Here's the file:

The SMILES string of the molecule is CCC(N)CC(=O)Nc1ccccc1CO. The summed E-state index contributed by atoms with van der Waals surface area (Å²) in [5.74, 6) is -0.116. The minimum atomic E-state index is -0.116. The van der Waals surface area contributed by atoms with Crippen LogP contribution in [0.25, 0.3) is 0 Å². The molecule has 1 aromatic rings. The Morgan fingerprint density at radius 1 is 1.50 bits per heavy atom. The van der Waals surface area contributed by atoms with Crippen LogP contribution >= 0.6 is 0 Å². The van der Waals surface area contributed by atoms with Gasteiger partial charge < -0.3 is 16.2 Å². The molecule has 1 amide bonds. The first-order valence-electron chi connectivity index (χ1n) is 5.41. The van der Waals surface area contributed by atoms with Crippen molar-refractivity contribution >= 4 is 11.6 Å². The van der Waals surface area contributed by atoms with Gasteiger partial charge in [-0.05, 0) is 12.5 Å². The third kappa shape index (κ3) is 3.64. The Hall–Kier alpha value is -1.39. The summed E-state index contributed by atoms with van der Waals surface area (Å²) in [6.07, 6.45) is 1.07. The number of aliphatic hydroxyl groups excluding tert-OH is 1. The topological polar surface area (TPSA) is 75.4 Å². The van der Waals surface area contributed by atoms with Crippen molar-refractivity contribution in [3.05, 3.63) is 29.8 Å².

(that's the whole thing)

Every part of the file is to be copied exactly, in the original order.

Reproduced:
The SMILES string of the molecule is CCC(N)CC(=O)Nc1ccccc1CO. The summed E-state index contributed by atoms with van der Waals surface area (Å²) in [5.74, 6) is -0.116. The minimum atomic E-state index is -0.116. The van der Waals surface area contributed by atoms with Crippen LogP contribution in [0.25, 0.3) is 0 Å². The molecule has 1 aromatic rings. The Morgan fingerprint density at radius 1 is 1.50 bits per heavy atom. The van der Waals surface area contributed by atoms with Crippen LogP contribution >= 0.6 is 0 Å². The van der Waals surface area contributed by atoms with Gasteiger partial charge < -0.3 is 16.2 Å². The molecule has 1 amide bonds. The first-order valence-electron chi connectivity index (χ1n) is 5.41. The van der Waals surface area contributed by atoms with Crippen molar-refractivity contribution >= 4 is 11.6 Å². The van der Waals surface area contributed by atoms with Gasteiger partial charge in [-0.05, 0) is 12.5 Å². The third kappa shape index (κ3) is 3.64. The Hall–Kier alpha value is -1.39. The summed E-state index contributed by atoms with van der Waals surface area (Å²) in [6.07, 6.45) is 1.07. The number of aliphatic hydroxyl groups excluding tert-OH is 1. The topological polar surface area (TPSA) is 75.4 Å². The van der Waals surface area contributed by atoms with Crippen molar-refractivity contribution in [3.05, 3.63) is 29.8 Å².